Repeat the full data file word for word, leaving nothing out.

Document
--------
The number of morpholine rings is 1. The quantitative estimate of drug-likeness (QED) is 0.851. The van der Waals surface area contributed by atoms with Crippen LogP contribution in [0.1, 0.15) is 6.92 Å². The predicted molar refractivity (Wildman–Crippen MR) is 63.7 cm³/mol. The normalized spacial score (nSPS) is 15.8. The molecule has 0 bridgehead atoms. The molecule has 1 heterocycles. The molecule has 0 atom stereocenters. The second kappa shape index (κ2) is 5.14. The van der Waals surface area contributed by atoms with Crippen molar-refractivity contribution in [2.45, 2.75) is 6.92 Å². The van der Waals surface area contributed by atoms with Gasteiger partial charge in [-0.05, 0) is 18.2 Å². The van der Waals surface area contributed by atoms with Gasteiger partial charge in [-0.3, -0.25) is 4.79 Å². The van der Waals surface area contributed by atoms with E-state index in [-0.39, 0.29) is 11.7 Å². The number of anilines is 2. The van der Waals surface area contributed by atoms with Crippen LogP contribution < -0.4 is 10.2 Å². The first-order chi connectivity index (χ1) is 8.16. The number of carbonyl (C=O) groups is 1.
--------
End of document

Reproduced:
The number of morpholine rings is 1. The quantitative estimate of drug-likeness (QED) is 0.851. The van der Waals surface area contributed by atoms with Crippen LogP contribution in [0.1, 0.15) is 6.92 Å². The predicted molar refractivity (Wildman–Crippen MR) is 63.7 cm³/mol. The normalized spacial score (nSPS) is 15.8. The molecule has 0 bridgehead atoms. The molecule has 1 heterocycles. The molecule has 0 atom stereocenters. The second kappa shape index (κ2) is 5.14. The van der Waals surface area contributed by atoms with Crippen molar-refractivity contribution in [2.45, 2.75) is 6.92 Å². The van der Waals surface area contributed by atoms with Gasteiger partial charge in [-0.05, 0) is 18.2 Å². The van der Waals surface area contributed by atoms with Gasteiger partial charge in [-0.3, -0.25) is 4.79 Å². The van der Waals surface area contributed by atoms with E-state index in [-0.39, 0.29) is 11.7 Å². The number of anilines is 2. The van der Waals surface area contributed by atoms with Crippen LogP contribution < -0.4 is 10.2 Å². The first-order chi connectivity index (χ1) is 8.16. The number of carbonyl (C=O) groups is 1.